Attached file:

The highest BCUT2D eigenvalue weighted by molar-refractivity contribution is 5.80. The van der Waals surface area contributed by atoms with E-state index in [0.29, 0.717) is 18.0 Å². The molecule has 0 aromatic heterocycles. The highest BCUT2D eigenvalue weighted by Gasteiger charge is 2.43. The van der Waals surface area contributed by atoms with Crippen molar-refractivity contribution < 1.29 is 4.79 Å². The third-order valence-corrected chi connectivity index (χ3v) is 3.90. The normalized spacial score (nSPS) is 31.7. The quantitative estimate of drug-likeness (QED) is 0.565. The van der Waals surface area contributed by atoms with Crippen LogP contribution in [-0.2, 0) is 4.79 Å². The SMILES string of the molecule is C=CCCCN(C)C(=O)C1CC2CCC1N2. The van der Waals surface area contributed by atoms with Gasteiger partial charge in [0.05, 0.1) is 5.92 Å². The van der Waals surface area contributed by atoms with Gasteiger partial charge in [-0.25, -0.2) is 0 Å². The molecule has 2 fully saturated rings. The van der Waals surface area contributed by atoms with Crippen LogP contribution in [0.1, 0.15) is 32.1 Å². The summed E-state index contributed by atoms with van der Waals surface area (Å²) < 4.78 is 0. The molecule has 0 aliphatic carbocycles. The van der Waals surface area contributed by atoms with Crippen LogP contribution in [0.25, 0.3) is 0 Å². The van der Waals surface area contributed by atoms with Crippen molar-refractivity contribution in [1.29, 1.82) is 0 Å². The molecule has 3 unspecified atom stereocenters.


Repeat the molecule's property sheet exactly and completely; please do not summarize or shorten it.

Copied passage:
The highest BCUT2D eigenvalue weighted by molar-refractivity contribution is 5.80. The van der Waals surface area contributed by atoms with E-state index in [0.29, 0.717) is 18.0 Å². The molecule has 0 aromatic heterocycles. The highest BCUT2D eigenvalue weighted by Gasteiger charge is 2.43. The van der Waals surface area contributed by atoms with Crippen molar-refractivity contribution < 1.29 is 4.79 Å². The third-order valence-corrected chi connectivity index (χ3v) is 3.90. The normalized spacial score (nSPS) is 31.7. The quantitative estimate of drug-likeness (QED) is 0.565. The van der Waals surface area contributed by atoms with Crippen LogP contribution in [-0.2, 0) is 4.79 Å². The SMILES string of the molecule is C=CCCCN(C)C(=O)C1CC2CCC1N2. The van der Waals surface area contributed by atoms with Gasteiger partial charge in [0.05, 0.1) is 5.92 Å². The van der Waals surface area contributed by atoms with Gasteiger partial charge in [-0.25, -0.2) is 0 Å². The molecule has 2 fully saturated rings. The van der Waals surface area contributed by atoms with Crippen LogP contribution in [0.1, 0.15) is 32.1 Å². The summed E-state index contributed by atoms with van der Waals surface area (Å²) < 4.78 is 0. The molecule has 0 aliphatic carbocycles. The van der Waals surface area contributed by atoms with Crippen LogP contribution in [0.25, 0.3) is 0 Å². The van der Waals surface area contributed by atoms with Crippen molar-refractivity contribution in [1.29, 1.82) is 0 Å². The molecule has 3 unspecified atom stereocenters.